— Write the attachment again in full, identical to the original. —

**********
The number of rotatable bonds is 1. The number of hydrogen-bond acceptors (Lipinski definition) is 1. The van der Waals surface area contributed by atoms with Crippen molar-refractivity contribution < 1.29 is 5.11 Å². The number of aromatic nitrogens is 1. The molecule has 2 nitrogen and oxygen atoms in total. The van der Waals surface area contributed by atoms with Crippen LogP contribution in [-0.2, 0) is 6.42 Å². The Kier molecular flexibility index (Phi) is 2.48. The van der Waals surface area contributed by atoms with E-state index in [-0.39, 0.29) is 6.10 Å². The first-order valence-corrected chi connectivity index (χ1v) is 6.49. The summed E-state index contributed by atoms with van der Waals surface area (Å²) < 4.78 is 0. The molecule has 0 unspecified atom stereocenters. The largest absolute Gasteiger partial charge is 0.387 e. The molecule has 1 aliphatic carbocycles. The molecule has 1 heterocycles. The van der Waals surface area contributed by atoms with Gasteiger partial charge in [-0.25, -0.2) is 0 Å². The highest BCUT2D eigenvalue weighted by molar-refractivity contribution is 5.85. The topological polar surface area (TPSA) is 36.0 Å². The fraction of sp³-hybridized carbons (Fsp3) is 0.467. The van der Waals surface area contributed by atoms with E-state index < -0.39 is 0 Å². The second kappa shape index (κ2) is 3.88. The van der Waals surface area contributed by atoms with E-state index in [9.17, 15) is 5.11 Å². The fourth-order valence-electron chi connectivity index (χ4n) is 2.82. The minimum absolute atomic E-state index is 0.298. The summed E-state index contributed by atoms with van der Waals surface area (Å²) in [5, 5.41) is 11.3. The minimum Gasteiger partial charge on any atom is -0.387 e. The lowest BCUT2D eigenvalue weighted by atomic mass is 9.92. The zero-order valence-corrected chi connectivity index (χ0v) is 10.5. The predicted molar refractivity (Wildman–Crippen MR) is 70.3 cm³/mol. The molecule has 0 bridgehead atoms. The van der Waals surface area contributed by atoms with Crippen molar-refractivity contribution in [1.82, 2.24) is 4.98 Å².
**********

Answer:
The number of rotatable bonds is 1. The number of hydrogen-bond acceptors (Lipinski definition) is 1. The van der Waals surface area contributed by atoms with Crippen molar-refractivity contribution < 1.29 is 5.11 Å². The number of aromatic nitrogens is 1. The molecule has 2 nitrogen and oxygen atoms in total. The van der Waals surface area contributed by atoms with Crippen LogP contribution in [-0.2, 0) is 6.42 Å². The Kier molecular flexibility index (Phi) is 2.48. The van der Waals surface area contributed by atoms with E-state index in [-0.39, 0.29) is 6.10 Å². The first-order valence-corrected chi connectivity index (χ1v) is 6.49. The summed E-state index contributed by atoms with van der Waals surface area (Å²) < 4.78 is 0. The molecule has 0 unspecified atom stereocenters. The largest absolute Gasteiger partial charge is 0.387 e. The molecule has 1 aliphatic carbocycles. The molecule has 1 heterocycles. The van der Waals surface area contributed by atoms with Gasteiger partial charge in [-0.25, -0.2) is 0 Å². The highest BCUT2D eigenvalue weighted by molar-refractivity contribution is 5.85. The topological polar surface area (TPSA) is 36.0 Å². The fraction of sp³-hybridized carbons (Fsp3) is 0.467. The van der Waals surface area contributed by atoms with E-state index < -0.39 is 0 Å². The second kappa shape index (κ2) is 3.88. The van der Waals surface area contributed by atoms with E-state index in [9.17, 15) is 5.11 Å². The fourth-order valence-electron chi connectivity index (χ4n) is 2.82. The minimum absolute atomic E-state index is 0.298. The summed E-state index contributed by atoms with van der Waals surface area (Å²) in [5, 5.41) is 11.3. The minimum Gasteiger partial charge on any atom is -0.387 e. The lowest BCUT2D eigenvalue weighted by atomic mass is 9.92. The zero-order valence-corrected chi connectivity index (χ0v) is 10.5. The predicted molar refractivity (Wildman–Crippen MR) is 70.3 cm³/mol. The molecule has 0 bridgehead atoms. The van der Waals surface area contributed by atoms with Crippen molar-refractivity contribution in [1.82, 2.24) is 4.98 Å².